Supporting the young person and their support staff (If applicable) is encouraged to have a positive understanding of transgender people/and young people in the process of transition

We will work towards a robust approach towards developing an understanding of transgender issues and prevention of transphobia, which will minimise the potential issues or concerns being raised by transgender individuals. Raising awareness of the approach to transphobia and supporting transgender young people will be implemented through:

  • Providing information about PSHE lessons on gender stereotyping, gender identity and transgender issues. This will include the equality objective (Public Sector Duty of the Equality Act) which supports needs of transgender children and young people;
  • Staff attendance on the LGBT safeguarding training.

There will be cases where a child or young person’s transgender identity is not widely known and the Salford Leaving Care Service should seek to protect this information, unless the transgender child or young person wishes it to be known.

Where a transgender identity is known to the wider community staff will need to ensure that they have a robust language using the Equality Act and a Human Rights approach to counteract any prejudice expressed or concerns raised.


5. Further Information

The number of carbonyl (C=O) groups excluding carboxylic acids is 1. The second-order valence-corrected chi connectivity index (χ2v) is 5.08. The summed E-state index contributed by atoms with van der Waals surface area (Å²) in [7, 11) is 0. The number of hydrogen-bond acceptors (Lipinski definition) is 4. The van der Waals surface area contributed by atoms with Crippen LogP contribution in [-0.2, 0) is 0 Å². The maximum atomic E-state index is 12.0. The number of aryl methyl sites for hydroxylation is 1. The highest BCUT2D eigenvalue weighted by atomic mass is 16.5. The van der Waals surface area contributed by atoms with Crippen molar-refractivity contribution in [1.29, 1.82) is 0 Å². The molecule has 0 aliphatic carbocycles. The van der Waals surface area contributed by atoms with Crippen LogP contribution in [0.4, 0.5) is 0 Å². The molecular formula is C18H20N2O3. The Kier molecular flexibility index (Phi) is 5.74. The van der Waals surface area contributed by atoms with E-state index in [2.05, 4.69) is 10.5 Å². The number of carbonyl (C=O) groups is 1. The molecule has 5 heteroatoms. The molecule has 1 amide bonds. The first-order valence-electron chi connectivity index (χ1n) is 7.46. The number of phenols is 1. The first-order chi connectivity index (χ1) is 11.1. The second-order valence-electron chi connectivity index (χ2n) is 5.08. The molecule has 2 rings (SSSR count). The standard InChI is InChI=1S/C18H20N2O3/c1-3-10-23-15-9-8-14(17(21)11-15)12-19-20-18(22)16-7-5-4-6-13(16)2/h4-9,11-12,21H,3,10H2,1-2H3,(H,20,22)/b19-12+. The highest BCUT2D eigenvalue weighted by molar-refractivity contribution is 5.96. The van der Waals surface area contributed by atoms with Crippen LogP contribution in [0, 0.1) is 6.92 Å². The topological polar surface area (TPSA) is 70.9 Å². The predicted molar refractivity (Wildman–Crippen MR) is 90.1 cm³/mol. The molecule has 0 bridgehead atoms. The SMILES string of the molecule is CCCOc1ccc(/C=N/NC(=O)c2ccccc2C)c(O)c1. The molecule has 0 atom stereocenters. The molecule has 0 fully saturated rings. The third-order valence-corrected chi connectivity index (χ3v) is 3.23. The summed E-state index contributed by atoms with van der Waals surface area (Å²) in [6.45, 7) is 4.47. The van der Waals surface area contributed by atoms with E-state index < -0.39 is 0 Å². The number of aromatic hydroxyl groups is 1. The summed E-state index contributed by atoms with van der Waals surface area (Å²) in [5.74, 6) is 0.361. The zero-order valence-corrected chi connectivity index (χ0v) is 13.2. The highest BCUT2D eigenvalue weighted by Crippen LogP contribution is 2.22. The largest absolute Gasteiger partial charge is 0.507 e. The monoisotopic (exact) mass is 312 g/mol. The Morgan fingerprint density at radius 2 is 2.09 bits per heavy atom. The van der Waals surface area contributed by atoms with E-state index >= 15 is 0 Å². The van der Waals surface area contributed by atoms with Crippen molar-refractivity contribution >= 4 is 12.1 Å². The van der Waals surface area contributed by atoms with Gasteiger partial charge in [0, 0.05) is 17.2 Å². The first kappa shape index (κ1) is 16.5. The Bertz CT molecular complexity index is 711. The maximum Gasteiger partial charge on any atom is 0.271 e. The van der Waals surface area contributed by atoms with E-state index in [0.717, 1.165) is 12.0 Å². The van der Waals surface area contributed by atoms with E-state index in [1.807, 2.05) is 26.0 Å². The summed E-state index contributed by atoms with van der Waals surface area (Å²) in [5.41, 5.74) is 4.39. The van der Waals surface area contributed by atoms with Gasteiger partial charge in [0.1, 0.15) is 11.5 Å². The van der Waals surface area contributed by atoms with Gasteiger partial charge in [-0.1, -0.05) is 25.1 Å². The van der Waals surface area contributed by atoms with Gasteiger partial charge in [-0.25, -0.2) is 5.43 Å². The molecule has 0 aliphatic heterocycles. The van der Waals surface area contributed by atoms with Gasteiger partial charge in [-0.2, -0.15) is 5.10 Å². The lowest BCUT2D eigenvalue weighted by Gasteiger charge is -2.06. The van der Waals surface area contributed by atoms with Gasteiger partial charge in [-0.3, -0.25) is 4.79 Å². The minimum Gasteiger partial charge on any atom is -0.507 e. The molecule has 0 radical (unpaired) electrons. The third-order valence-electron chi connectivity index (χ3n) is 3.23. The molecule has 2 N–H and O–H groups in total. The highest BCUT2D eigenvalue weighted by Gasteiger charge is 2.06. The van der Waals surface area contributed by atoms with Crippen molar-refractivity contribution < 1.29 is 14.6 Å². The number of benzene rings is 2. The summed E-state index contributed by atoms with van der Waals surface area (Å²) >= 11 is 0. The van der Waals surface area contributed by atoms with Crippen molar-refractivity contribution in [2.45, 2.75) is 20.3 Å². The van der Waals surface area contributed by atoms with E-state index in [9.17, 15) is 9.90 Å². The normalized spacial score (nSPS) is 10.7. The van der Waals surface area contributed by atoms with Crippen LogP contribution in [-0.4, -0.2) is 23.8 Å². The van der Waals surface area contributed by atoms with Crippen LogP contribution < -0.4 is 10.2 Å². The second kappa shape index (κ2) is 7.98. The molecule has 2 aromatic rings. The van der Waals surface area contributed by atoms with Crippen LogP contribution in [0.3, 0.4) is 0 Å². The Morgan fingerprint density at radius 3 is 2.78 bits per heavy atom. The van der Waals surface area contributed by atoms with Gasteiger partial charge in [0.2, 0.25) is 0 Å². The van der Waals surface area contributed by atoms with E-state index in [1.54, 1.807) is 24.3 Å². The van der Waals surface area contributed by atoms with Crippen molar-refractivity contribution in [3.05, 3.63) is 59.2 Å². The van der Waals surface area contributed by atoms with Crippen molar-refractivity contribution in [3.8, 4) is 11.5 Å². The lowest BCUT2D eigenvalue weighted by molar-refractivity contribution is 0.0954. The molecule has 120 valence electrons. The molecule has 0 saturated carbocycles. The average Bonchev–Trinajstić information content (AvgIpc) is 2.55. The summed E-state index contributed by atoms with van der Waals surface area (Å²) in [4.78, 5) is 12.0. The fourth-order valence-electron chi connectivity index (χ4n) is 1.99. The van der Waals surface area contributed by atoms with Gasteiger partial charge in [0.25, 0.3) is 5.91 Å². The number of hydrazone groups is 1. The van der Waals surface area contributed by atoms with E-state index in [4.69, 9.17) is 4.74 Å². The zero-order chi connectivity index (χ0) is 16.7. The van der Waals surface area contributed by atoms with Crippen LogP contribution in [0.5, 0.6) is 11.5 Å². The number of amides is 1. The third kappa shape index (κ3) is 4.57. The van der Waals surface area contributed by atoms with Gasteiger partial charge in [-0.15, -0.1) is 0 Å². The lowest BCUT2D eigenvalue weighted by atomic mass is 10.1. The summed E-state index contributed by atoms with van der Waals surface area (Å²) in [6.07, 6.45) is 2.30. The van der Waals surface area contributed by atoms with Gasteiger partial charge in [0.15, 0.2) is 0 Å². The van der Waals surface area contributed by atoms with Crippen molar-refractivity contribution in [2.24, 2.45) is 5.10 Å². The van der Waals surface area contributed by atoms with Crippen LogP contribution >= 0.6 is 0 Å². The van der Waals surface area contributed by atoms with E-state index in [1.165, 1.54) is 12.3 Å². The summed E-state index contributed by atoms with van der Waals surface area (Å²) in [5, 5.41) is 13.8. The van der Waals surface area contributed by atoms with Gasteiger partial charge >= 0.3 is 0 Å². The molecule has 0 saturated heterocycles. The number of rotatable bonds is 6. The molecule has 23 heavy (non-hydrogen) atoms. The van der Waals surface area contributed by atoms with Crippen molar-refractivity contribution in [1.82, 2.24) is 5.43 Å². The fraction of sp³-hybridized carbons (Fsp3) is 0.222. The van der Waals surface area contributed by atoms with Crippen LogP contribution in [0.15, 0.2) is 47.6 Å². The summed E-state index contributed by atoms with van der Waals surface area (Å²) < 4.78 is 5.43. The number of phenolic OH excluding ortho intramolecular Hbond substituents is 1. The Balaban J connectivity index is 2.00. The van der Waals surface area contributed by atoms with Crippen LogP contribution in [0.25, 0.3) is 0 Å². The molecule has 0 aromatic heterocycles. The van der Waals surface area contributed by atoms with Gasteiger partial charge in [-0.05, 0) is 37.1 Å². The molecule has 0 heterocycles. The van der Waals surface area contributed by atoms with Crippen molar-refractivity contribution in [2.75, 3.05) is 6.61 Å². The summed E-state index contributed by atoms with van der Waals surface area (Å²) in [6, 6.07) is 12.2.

Transgender Trend – parents questioning the trans narrative

Government Equalities Office/gender intelligence, Providing services for transgender customers – A guide (November 2015)


6. Glossary of Terms

Binding – a F2M adolescent that is developing breasts may strap down their chest so that it is less obvious. This can be hot, uncomfortable and restrictive but very important to their psychological and emotional wellbeing. It might make certain PE lessons difficult for them to participate in and could sometimes lead to breathing difficulties, skeletal problems and fainting.

F2M – Female to Male, a person that was identified as Female at birth but came to feel that their true gender is actually male.

Gender – the way that a person feels about themselves in relation to their physical and mental self; the basis of their identifying as male, or female, or neither, or either, or both.

Gender Dysphoria – the medical condition that describes the symptoms of being Transgender

Gender Identity Disorder – GID is a medical term describing being Transgender, this tends not to be used owing to the subtext around the word ‘disorder’.

Gender Recognition Certificate – an official document presented by a Gender Recognition Panel that enable all official documents and records (including birth certificate) to be amended to the true gender of the individual thereby providing full legal recognition.

Gender Role – the social role/interaction with others, which gives expression to the inner gender identity and reinforces it.

M2F – Male to Female, a person that was identified as Male at birth but came to feel that their true gender is actually female.

Packing – a F2M person may wear a prosthetic item in their pants that will give a ‘bulge’ in their trousers so as to appear more male.

Sex – the way a person’s body appears, sometimes wrongly, to indicate their gender.

Transgender – a person that feels the assigned gender and sex at birth conflicts with their true gender.

Transsexual – a Transgender person who lives full-time in their true gender.

True Gender – the gender that a person truly feels they are inside.

End